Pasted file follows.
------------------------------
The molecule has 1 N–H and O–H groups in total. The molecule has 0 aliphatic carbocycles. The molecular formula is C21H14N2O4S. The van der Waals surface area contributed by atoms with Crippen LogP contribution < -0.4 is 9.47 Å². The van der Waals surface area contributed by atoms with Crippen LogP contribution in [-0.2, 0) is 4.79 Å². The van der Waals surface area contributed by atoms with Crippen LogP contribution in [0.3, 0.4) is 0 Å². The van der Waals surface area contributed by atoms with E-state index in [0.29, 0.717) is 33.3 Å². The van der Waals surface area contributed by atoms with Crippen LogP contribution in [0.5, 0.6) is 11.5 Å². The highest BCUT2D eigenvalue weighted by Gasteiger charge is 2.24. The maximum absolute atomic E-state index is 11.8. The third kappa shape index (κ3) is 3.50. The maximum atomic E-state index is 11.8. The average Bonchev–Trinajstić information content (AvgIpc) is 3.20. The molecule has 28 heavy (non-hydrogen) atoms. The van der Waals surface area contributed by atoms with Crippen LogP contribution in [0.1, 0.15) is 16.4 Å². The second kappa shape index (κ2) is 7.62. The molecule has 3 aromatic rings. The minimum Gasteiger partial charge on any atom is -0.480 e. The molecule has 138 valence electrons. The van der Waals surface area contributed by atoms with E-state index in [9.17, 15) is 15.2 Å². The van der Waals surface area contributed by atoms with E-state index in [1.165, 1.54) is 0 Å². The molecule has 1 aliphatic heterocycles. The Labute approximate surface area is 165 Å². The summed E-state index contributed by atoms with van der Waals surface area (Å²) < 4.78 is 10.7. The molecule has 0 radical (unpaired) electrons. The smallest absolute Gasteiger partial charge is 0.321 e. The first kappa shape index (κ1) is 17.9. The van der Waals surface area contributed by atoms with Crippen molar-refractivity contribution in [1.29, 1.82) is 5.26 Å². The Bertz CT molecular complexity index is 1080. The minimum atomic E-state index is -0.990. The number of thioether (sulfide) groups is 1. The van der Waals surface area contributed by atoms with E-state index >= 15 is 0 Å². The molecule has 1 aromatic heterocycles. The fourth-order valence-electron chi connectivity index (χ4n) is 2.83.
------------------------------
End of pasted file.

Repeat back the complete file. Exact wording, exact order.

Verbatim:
The molecule has 1 N–H and O–H groups in total. The molecule has 0 aliphatic carbocycles. The molecular formula is C21H14N2O4S. The van der Waals surface area contributed by atoms with Crippen LogP contribution < -0.4 is 9.47 Å². The van der Waals surface area contributed by atoms with Crippen LogP contribution in [-0.2, 0) is 4.79 Å². The van der Waals surface area contributed by atoms with Crippen LogP contribution in [0.3, 0.4) is 0 Å². The van der Waals surface area contributed by atoms with E-state index in [0.29, 0.717) is 33.3 Å². The van der Waals surface area contributed by atoms with Crippen LogP contribution in [0.5, 0.6) is 11.5 Å². The highest BCUT2D eigenvalue weighted by Gasteiger charge is 2.24. The maximum absolute atomic E-state index is 11.8. The third kappa shape index (κ3) is 3.50. The maximum atomic E-state index is 11.8. The average Bonchev–Trinajstić information content (AvgIpc) is 3.20. The molecule has 28 heavy (non-hydrogen) atoms. The van der Waals surface area contributed by atoms with Crippen LogP contribution in [0.1, 0.15) is 16.4 Å². The second kappa shape index (κ2) is 7.62. The molecule has 3 aromatic rings. The minimum Gasteiger partial charge on any atom is -0.480 e. The molecule has 138 valence electrons. The van der Waals surface area contributed by atoms with E-state index in [9.17, 15) is 15.2 Å². The van der Waals surface area contributed by atoms with E-state index in [1.165, 1.54) is 0 Å². The molecule has 1 aliphatic heterocycles. The Labute approximate surface area is 165 Å². The summed E-state index contributed by atoms with van der Waals surface area (Å²) < 4.78 is 10.7. The molecule has 0 radical (unpaired) electrons. The smallest absolute Gasteiger partial charge is 0.321 e. The first kappa shape index (κ1) is 17.9. The van der Waals surface area contributed by atoms with Crippen molar-refractivity contribution in [1.29, 1.82) is 5.26 Å². The Bertz CT molecular complexity index is 1080. The minimum atomic E-state index is -0.990. The number of thioether (sulfide) groups is 1. The van der Waals surface area contributed by atoms with E-state index >= 15 is 0 Å². The molecule has 1 aromatic heterocycles. The fourth-order valence-electron chi connectivity index (χ4n) is 2.83.